Comments
Nigerian Cybercrime Matures, Morphs
Newest First  |  Oldest First  |  Threaded View
jmmyTor
50%
50%
jmmyTor,
User Rank: Strategist
3/21/2017 | 3:34:20 PM
Re: Nigerian Cybercrime Matures..
After reading your write up about the emergence of Nigerian Cybercrime. I keep wondering if you have not really miss some important key elements in your article. For full disclosure. I am a Nigerian American. Degree in law and MBA. I am also into Cyber Security, the issues above has a lot to do with more than 10 millions graduates from various university from the region. The unemployed youths are much more sophiscated more than what is being reported. They are left with no option than to look into the web to come up with an idea of defrauding the society that they find themselves. This is by no means of justification for them. But, just letting you know that without no jobs they will look for any means to survive. To them, the rationalisation is that they need to survive. I grew up in africa. I know first hand the struggle over there. with access to the internet, the world has become a global village whereby anyone can access any information at anytime at anywhere. The government of these countries need to provide for an enabling environments for these youths by creating jobs for them in order to deter them from illegal activities.


'Hidden Tunnels' Help Hackers Launch Financial Services Attacks
Kelly Sheridan, Staff Editor, Dark Reading,  6/20/2018
8 Security Tips for a Hassle-Free Summer Vacation
Steve Zurier, Freelance Writer,  6/23/2018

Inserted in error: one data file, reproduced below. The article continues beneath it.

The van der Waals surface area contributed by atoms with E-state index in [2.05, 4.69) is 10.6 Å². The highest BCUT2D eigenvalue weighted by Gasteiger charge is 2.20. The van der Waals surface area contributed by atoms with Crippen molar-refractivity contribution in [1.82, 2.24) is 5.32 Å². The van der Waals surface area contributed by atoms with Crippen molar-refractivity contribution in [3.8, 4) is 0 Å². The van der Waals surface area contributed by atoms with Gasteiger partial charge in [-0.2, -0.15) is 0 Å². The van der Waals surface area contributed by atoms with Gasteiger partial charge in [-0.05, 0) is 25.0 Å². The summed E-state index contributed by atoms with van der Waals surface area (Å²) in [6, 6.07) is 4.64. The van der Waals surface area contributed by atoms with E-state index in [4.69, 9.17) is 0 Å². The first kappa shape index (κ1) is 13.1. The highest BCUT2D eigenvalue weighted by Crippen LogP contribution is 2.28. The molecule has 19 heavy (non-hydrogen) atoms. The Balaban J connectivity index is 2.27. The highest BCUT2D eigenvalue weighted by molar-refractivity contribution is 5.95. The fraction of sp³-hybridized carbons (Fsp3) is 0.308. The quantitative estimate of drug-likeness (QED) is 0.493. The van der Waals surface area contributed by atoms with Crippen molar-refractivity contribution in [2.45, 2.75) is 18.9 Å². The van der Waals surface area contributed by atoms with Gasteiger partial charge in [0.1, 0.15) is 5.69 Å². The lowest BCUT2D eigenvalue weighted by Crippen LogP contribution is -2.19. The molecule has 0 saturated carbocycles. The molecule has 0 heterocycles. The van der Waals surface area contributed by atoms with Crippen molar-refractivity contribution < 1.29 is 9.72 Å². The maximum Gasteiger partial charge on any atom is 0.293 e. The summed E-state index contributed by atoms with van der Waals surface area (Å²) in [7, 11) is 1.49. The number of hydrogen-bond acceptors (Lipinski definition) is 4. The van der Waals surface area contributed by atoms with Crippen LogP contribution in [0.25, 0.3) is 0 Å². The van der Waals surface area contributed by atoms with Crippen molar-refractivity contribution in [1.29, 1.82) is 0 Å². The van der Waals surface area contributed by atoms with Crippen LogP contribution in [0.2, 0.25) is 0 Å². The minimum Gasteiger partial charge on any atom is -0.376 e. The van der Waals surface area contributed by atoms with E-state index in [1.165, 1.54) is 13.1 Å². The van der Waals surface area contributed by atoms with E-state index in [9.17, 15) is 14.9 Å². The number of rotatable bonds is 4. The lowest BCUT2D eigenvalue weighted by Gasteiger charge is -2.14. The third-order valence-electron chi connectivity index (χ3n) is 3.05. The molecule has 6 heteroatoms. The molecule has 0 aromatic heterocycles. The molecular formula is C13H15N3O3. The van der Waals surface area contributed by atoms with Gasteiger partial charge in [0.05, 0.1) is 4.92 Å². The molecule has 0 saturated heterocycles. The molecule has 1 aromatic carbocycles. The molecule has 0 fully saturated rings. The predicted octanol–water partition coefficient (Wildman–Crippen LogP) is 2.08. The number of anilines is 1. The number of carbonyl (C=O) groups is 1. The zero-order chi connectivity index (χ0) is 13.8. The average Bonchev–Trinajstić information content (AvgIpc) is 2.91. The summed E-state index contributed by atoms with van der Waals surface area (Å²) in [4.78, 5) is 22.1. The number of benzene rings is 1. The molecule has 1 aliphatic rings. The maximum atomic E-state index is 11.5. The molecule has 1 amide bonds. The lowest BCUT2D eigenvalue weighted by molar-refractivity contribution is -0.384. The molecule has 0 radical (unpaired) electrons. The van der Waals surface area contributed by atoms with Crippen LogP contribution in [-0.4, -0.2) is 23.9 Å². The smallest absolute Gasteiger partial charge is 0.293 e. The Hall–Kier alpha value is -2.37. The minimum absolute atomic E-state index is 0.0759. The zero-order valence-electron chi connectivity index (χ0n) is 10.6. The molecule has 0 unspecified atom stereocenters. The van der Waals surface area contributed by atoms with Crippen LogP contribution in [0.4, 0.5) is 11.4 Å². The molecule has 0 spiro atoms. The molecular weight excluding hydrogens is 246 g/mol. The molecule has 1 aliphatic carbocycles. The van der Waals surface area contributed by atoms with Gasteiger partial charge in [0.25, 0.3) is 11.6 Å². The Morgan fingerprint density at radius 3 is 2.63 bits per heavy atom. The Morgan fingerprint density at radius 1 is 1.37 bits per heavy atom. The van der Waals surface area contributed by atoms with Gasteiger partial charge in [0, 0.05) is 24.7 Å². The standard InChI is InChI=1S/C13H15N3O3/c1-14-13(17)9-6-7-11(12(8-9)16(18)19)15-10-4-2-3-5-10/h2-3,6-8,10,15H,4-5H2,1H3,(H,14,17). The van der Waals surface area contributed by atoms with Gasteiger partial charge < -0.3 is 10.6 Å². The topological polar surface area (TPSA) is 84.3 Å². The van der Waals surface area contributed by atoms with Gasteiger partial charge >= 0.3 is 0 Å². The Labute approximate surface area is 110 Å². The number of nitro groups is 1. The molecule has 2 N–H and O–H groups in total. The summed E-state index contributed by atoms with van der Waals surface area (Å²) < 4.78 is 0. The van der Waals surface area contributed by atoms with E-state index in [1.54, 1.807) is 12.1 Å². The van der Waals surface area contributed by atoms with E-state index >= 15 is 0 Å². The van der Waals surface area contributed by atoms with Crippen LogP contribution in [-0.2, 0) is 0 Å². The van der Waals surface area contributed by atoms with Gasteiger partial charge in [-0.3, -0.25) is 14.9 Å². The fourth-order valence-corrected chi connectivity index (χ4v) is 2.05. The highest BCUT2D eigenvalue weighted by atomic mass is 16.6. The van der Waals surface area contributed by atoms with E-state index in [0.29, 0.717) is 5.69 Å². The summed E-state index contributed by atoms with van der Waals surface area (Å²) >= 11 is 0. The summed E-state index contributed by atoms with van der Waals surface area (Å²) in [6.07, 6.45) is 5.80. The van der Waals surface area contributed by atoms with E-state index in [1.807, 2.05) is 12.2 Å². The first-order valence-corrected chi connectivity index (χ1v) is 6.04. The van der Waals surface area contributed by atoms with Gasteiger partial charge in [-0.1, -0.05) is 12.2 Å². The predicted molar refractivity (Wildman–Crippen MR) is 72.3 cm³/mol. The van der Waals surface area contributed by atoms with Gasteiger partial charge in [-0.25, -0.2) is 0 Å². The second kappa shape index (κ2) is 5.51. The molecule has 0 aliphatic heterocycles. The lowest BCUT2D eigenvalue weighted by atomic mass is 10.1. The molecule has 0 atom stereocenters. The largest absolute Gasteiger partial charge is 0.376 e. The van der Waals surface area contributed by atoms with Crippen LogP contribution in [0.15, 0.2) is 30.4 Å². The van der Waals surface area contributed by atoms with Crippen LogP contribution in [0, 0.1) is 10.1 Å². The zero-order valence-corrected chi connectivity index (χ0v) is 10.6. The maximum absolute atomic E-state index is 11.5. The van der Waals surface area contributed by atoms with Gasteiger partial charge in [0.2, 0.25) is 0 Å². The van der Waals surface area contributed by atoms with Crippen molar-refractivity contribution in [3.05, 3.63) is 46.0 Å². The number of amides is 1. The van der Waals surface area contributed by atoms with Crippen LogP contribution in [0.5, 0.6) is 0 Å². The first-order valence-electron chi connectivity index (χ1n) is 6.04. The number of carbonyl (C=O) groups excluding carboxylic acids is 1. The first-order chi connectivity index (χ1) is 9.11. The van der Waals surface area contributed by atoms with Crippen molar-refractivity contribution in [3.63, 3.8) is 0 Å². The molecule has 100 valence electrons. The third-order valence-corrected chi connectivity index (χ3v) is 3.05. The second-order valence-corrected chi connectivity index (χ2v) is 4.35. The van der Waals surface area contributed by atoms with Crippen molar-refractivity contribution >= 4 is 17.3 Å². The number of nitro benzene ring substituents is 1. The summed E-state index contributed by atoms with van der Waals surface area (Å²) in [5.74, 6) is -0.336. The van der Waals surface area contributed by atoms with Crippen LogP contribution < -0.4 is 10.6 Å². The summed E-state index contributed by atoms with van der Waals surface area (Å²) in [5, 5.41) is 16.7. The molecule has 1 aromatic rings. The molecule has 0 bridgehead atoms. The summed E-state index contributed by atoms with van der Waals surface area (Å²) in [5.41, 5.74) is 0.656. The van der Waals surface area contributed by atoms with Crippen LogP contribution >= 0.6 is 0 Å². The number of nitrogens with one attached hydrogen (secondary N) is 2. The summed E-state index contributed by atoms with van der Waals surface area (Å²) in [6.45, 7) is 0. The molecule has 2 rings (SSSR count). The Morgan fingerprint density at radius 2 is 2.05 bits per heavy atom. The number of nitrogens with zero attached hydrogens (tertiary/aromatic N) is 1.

Inside a SamSam Ransomware Attack
Ajit Sancheti, CEO and Co-Founder, Preempt,  6/20/2018
Register for Dark Reading Newsletters
White Papers
Video
Cartoon
Current Issue
Flash Poll
Twitter Feed
Dark Reading - Bug Report
Bug Report
Enterprise Vulnerabilities
From DHS/US-CERT's National Vulnerability Database
CVE-2018-11446
PUBLISHED: 2018-06-25
The buy function of a smart contract implementation for Gold Reward (GRX), an Ethereum ERC20 token, allows a potential trap that could be used to cause financial damage to the buyer because of overflow of the multiplication of its argument amount and a manipulable variable buyPrice, aka the "tr...
CVE-2018-12062
PUBLISHED: 2018-06-25
The sell function of a smart contract implementation for SwftCoin (SWFTC), a tradable Ethereum ERC20 token, allows a potential trap that could be used to cause financial damage to the seller, because of overflow of the multiplication of its argument amount and a manipulable variable sellPrice, aka t...
CVE-2018-12063
PUBLISHED: 2018-06-25
The sell function of a smart contract implementation for Internet Node Token (INT), a tradable Ethereum ERC20 token, allows a potential trap that could be used to cause financial damage to the seller, because of overflow of the multiplication of its argument amount and a manipulable variable sellPri...
CVE-2018-12067
PUBLISHED: 2018-06-25
The sell function of a smart contract implementation for Substratum (SUB), a tradable Ethereum ERC20 token, allows a potential trap that could be used to cause financial damage to the seller, because of overflow of the multiplication of its argument amount and a manipulable variable sellPrice, aka t...
CVE-2018-12068
PUBLISHED: 2018-06-25
The sell function of a smart contract implementation for Target Coin (TGT), a tradable Ethereum ERC20 token, allows a potential trap that could be used to cause financial damage to the seller, because of overflow of the multiplication of its argument amount and a manipulable variable sellPrice, aka ...